There are actually several brilliant references to Liza Minelli's musical and stage career in scenes involving Lucille Two.
In the episode "Queen For A Day", Liza's Lucille Two character goes into Tobias's nightclub and hears him singing "New York, New York". She exasperatedly says, "Everybody thinks he's Frank Sinatra." This is a reference to how Liza actually recorded the song two years before Frank Sinatra.
A Season 4 flashback features Mort getting into trouble while the riff from Curb Your Enthusiasm plays, in a nod to Jeff Garlin's longtime role on that show.
A convoluted Actor Allusion occurs during season 4, as various characters are seen eating a weird and disgusting mixture made of Parmesan cheese and mustard. Martin Mull, who plays Gene Parmesan in the show, also played Colonel Mustard in Clue.
In the Season 3 episode "The Ocean Walker", Buster is shown jamming to the Styx song "Mr. Roboto" in the stair car. Actor Tony Hale appeared in a Volkswagen commercial featuring that song.
On-show couple Sally Sitwell and Tony Wonder are played by real life married couple Christine Taylor and Ben Stiller.
Accidental Murder: In 'Off the Hook', Buster kills quite a few people through a remote-controlled drone in Afghanistan without realising that he wasn't just playing a video game.
It's also a possibility that this is what happened to Lucille Austero.
Ron Howard, Brian Grazer, Conan O'Brien, and Andy Richter in Season 4.
Aesop Amnesia: Michael frequently learns that he shouldn't be so overbearing toward George Michael and should let him have fun. He forgets this just as frequently. Probably deliberate since Michael is kind and well-functioning compared to his family, but is still pretty flawed.
Similarly, there are several occasions when it dawns on Lindsay that she should actually pay attention to her daughter. By the next episode, she's gone back to being obliviously neglectful.
Adults Are Useless: Almost everyone in the Bluth family is a dysfunctional incompetent who either deliberately or unconsciously destroys everything good that ever happens to them. The exceptions? The teens. George Michael almost single-handedly runs the frozen banana stand that's the family's only steady source of income while Maeby bluffs her way into a studio producer job which she succeeds in until discovered (through George Michael's gaffe, so even the kids aren't perfect)
She gets it back when Hollywood execs go nuts over the teenage wonder, so in this case the adult cluelessness works in her favor.
(running into members of their family while skipping work)
Maeby: What are they doing here?
George Michael: They're grown-ups, they're allowed to have fun whenever they want! We're kids, we're supposed to be working!
Aluminum Christmas Trees: In season 4, one of the running jokes is a terrible, cheaply shot, early '90s movie about the Fantastic Four. Many fans assume it's fake, but that's an actual movie, and in fact the circumstances of production in-universe are similar to what actually happened, although the actress who played Sue Storm is actually named Rebecca Staab.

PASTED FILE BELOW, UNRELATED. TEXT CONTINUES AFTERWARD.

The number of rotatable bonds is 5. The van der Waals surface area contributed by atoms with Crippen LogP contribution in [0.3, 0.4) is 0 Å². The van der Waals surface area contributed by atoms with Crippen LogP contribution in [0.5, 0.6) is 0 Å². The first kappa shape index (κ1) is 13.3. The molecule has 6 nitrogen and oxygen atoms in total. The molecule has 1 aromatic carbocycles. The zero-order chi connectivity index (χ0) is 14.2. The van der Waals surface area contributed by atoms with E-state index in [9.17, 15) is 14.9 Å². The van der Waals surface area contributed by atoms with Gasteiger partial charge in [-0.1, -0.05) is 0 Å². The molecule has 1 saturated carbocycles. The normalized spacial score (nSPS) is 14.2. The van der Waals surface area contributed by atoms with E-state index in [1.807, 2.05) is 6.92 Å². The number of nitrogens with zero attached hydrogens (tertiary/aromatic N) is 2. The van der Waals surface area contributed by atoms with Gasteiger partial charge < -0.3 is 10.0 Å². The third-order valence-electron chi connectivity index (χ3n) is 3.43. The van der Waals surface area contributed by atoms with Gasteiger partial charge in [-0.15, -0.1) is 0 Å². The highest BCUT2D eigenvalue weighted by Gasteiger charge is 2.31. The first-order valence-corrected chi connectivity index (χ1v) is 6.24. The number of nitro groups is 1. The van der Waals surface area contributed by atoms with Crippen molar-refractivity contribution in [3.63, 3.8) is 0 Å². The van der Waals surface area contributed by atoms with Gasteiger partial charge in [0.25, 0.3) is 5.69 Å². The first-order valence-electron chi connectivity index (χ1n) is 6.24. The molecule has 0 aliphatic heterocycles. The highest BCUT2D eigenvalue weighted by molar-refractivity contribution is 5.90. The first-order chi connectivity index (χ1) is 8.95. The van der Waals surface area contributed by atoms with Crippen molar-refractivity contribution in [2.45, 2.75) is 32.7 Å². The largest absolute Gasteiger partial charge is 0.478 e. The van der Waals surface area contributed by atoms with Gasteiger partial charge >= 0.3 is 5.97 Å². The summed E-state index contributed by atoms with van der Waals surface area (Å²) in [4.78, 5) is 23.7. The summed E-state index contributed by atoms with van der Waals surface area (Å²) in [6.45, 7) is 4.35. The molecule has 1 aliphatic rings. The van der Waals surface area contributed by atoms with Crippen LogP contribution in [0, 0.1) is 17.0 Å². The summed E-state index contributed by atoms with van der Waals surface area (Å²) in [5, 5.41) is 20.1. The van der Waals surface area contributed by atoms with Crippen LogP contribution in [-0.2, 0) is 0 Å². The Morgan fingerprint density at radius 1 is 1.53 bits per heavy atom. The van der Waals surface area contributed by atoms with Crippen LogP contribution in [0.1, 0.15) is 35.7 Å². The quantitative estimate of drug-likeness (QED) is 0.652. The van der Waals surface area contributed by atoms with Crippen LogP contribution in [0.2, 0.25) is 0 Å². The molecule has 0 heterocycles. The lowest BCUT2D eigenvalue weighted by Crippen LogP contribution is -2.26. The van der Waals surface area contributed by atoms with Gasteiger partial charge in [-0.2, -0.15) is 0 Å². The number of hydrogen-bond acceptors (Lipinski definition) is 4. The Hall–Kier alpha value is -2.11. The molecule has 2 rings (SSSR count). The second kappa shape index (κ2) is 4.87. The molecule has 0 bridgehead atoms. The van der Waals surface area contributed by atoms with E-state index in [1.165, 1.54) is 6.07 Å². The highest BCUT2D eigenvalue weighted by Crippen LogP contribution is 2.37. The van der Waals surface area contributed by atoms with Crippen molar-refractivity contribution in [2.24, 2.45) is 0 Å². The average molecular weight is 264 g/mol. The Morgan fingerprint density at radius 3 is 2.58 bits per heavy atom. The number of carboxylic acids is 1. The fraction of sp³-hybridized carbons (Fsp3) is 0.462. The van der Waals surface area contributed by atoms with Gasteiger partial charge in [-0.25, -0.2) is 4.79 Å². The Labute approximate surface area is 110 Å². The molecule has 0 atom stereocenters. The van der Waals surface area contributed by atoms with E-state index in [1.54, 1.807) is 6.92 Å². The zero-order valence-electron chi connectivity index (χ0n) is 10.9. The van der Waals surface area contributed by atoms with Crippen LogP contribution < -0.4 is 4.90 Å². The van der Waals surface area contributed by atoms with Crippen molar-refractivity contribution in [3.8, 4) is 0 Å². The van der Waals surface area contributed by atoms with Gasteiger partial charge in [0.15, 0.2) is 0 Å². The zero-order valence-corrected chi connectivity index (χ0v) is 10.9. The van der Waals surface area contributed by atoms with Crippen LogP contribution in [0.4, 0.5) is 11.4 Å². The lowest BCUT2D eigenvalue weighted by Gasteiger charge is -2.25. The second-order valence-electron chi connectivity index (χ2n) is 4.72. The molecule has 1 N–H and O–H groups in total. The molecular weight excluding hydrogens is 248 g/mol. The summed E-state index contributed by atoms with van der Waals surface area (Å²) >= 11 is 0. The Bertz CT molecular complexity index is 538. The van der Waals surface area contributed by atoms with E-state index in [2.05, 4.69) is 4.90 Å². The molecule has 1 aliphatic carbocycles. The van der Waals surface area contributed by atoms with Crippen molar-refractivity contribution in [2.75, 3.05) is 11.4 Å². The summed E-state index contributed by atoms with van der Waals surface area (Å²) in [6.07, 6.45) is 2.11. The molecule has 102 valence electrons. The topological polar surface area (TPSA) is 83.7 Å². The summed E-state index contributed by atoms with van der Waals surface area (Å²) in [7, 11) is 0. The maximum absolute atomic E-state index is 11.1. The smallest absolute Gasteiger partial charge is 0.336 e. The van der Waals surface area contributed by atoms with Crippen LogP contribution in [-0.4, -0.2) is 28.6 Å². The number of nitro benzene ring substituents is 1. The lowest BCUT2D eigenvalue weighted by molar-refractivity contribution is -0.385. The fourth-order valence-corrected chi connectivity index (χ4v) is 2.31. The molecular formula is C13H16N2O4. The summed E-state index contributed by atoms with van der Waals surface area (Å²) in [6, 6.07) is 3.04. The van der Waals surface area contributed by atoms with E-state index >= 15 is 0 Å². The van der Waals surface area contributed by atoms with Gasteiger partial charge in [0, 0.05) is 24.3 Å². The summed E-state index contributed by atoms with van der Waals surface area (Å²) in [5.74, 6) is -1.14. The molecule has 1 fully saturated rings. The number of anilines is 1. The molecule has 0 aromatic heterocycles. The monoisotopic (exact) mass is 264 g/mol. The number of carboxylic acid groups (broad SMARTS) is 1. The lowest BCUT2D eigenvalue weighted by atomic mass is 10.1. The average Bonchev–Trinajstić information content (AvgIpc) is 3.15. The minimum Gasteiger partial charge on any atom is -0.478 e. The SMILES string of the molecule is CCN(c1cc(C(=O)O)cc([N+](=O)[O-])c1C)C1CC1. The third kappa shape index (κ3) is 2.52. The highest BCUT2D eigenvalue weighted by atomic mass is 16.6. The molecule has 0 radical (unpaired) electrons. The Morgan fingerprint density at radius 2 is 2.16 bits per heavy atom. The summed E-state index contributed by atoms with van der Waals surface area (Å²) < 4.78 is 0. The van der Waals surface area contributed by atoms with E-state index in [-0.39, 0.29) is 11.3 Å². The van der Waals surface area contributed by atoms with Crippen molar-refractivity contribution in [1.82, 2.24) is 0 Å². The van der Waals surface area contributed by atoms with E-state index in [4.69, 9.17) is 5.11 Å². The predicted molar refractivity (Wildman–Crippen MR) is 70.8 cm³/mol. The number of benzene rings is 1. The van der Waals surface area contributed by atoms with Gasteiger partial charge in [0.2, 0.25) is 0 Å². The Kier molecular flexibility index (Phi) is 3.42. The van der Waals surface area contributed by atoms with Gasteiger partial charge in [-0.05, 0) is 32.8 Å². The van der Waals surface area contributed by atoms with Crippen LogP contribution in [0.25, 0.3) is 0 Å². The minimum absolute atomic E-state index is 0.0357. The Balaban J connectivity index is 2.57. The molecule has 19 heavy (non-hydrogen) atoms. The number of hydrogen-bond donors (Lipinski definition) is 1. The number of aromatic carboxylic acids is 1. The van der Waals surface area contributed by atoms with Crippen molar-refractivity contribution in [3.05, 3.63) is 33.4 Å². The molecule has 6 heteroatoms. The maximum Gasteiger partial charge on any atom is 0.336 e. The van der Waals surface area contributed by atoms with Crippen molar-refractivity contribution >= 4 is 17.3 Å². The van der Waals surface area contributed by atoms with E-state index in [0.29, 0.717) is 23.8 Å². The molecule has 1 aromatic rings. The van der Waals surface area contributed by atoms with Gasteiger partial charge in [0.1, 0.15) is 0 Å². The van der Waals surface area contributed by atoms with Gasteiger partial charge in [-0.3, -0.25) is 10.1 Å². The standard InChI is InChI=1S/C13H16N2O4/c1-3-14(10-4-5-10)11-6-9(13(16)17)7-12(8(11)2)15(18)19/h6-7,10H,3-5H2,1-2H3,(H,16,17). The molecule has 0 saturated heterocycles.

Subverted as this is a fictionalized version of it with the poster being remade using new actors.
Anachronic Order: Season 4 follows this. Several events are skipped or revisited from another character's point of view, and one episode's context can be completely changed by a future episode that happened at the same time.
As You Know: Lampshaded in season 4. Tony Wonder and Sally Sitwell keeps wondering why they are constantly discussing the details of their scheme out loud since they have already talked it over enough times to know it by heart.
Attack of the Political Ad: When George Michael lets Gob do an ad for his school president campaign, Gob pretty much attacks George's rival, Steve Holt, on the grounds that he doesn't even know who his father is. It turns out Gob is Steve Holt's biological father.
Bed Trick: During season 4, Oscar plays this on Lucille, pretending to be George. The Unfortunate Implications of this are pretty much ignored, as Lucille isn't particularly shocked to find out the truth.
Also during season 4, Ann plays a very complicated version of this on Gob and Tony, where both of them think they're having sex with her, while they're actually having sex with each other. This time the Unfortunate Implications are downplayed, as it seems both participants did in fact want to sleep with each other.
Big Bad: Lucille, who was behind pretty much all of the Bluth Corporation's illegal activity. Foreshadowed by her "dealing with" Michael's math teacher when he was a child, and stating that George Sr. is hardly a criminal mastermind.
Sally Sitwell is apparently shaping up to be this for the story arc started by season 4.
Birds of a Feather: GOB and Tony Wonder's relationship starts out as a revenge scheme, but end up developing feelings for each other because of how much they have in common.
Bittersweet Ending: The fourth season ends with George-Michael finally standing up to his father, who had just lied to him about not knowing that Rebel was with him, but it's implied that the relationship is so strained that they won't reconcile.
Blah Blah Blah: The lawyer's commercial sounds like "You don't need doublespeak; you need Blah Blah Blah!" He's actually saying "Bob Loblaw," who becomes a recurring character and also runs the Bob Loblaw Law Blog. Newspapers also occasionally have the headline "Bow Loblaw Lobs Law Bomb!"
Also, in the fourth season, chronologically listed, the earliest scene depicts George Michael punching GOB in the face after discovering he dates his girlfriend. Said season ends with George Michael punching Michael for the same reason.
GOB's girlfriend at the end of the third season: Ann, the third place contestant in the beauty pageant.